Snipers wanted to hunt Spain’s Green-Feathered Terror

Environment experts have called for teams of snipers to patrol parks in Spain to rid them of pesky parakeets.

Snipers wanted to hunt Spain’s Green-Feathered Terror
An estimated 30,000 parakeets live in Malaga alone. Photo: AFP

For some they are a cute, colourful, chatty addition to park life but to others they are a noisy parasite whose vast numbers overshadow quieter native fauna and threaten to destabilize the ecosystem.

What is in no doubt is that the population of wild parakeets in Spain has soared to uncontrollable numbers since they were first introduced to Spain as pets in the 1970s.

They first arrived from South America in cages to be kept as pets in cages but after being released or allowed to escape into the wild they have taken up residents in parks and green spaces in cities across Spain, competing for food and habitat with pigeons, sparrow, owls and woodpeckers.

Environmental experts in Malaga, home to one of the largest colonies of the bright green and grey-breasted birds, have now proposed that the best way to control their population is by sending teams of snipers to shoot them down.

A panel pf experts at an environmental forum at Malaga’s UNED university last week came up with recommendations to control the population, estimated at 30,000 in Malaga alone.

Classified as an invasive species, Spanish authorities are allowed to take measures to cull them, and in 2011 sales of the bird were banned in the country in the hope of preventing more from finding their way into the wild.

Previous attempts at population control have been tried in various parts of Spain over the years, but with little success.

READ MORE: Pets or pests? Quaker parrots invade Madrid parks

 A team in Zaragoza has been climbing up to the nests and piercing eggs with a very fine needle and leaving them there to deceive the adults into thinking they were viable when they weren’t, had little effect.

And destroying nests only served to move the colony on to nearby areas.

The birds which originate from Argentina, Brazil, Paraguay, Uruguay and Bolivia, build communal nests that weigh up to 50 kilos (110 pounds), mostly in trees – they favour cedars – but also in electric pylons.   

In order to do so, the parrots tear thousands of branches off trees, at times leaving them nearly bare.

The birds have even been blamed for pushing an endangered species of bats closer to extinction. Scientists discovered that the birds were responsible for attacking the greater noctule bat, the largest bat in Europe, pulling the winged mammals from their holes to take over their nesting sites.

Trapping parakeets is no longer a viable option for population as they now exist in such vast numbers.

Dailos Hernández-Brito, researcher at the Biological Station of Doñana and on the panel at the UNED forum told Spanish news agency EFE that shooting the birds using trained snipers was the most effective method of culling the invader species.

But animals rights party PACMA as well as left wind Podemos have openly criticised the plan, insisting that trapping and caging the birds would be a more ethical solution.


READ ALSO: Archers to the rescue in Madrid as boars invade urban areas



Police operation targets illegal water tapping in Spain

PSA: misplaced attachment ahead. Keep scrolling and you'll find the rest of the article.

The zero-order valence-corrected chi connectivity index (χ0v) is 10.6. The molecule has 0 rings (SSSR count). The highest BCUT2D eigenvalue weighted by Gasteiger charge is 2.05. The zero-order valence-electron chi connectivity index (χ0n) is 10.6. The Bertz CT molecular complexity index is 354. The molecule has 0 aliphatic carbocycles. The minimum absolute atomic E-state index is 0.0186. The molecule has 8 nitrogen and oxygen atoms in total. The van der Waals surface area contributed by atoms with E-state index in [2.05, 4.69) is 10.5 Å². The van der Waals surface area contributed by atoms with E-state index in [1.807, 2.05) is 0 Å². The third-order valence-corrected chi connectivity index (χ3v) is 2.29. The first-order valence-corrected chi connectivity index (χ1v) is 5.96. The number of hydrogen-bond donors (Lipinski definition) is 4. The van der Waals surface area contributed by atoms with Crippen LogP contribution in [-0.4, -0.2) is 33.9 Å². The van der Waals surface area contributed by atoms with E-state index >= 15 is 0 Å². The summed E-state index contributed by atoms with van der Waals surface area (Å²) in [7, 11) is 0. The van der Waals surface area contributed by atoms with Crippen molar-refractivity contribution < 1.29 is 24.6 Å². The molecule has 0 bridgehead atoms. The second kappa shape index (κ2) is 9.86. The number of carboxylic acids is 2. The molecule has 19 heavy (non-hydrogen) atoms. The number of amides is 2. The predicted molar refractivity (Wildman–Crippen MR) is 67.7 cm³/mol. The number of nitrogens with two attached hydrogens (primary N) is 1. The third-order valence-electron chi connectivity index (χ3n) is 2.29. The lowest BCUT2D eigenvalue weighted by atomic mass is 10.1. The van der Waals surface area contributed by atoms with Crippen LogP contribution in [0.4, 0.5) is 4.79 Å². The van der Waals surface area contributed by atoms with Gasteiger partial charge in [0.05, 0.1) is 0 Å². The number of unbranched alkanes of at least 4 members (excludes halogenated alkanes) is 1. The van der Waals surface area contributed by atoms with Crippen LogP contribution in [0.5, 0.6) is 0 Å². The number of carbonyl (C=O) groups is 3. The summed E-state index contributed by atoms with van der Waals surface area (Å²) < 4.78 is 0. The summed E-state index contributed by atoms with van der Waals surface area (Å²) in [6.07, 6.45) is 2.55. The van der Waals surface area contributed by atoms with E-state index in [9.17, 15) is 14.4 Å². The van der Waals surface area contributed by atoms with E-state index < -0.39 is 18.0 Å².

More than 130 people were arrested or placed under investigation for illegal water tapping last year, Spain’s Guardia Civil police said on Wednesday following a huge operation.

Police said most of their operations took place “in fragile and vulnerable areas such as the Doñana natural park”
Police said most of their operations took place “in fragile and vulnerable areas such as the Doñana natural park” in Andalusia. Photo: CRISTINA QUICLER / AFP

During the year-long operation, “133 people were arrested or investigated for extracting water through more than 1,533 illegal infrastructure devices”, the police’s environmental unit said in a statement.

A similar operation in 2019 had targeted 107 people.

Spain is one of the European countries most at risk from the impact of drought caused by global warming, scientists say.

Water usage issues are often at the heart of heated political debates in Spain where intensive agriculture plays an important role in the economy.

Police said most of their operations took place “in fragile and vulnerable areas such as the Doñana natural park” in the southern Andalusia region, one of Europe’s largest wetlands and a Unesco World Heritage bird sanctuary.

They were also operating in “in the basins of Spain’s main rivers”.

In Doñana, police targeted 14 people and 12 companies for the illegal tapping of water for irrigation, a police spokesman said.

Ecologists regularly raise the alarm about the drying up of marshes and lagoons in the area, pointing the finger at nearby plantations, notably growing strawberries, which are irrigated by illegally-dug wells.

“The overexploitation of certain aquifers for many reasons, mainly economic, constitutes a serious threat to our environment,” the Guardia Civil said.

The European Court of Justice rapped Spain over the knuckles in June for its inaction in the face of illegal water extraction in Donana which covers more than 100,000 hectares (250,000 acres) and is home to more than 4,000 species, including the critically endangered Iberian lynx.

According to the government’s last official estimate, which dates back to 2006, there were more than half a million illegal wells in use.

But in a 2018 study, Greenpeace estimated there were twice as many, calculating that the quantity of stolen water was equivalent to that used by 118 million people — two-and-a-half times the population of Spain.

Spanish NGO SEO/Birdlife also on Wednesday raised the alarm about the “worrying” state of Spain’s wetlands.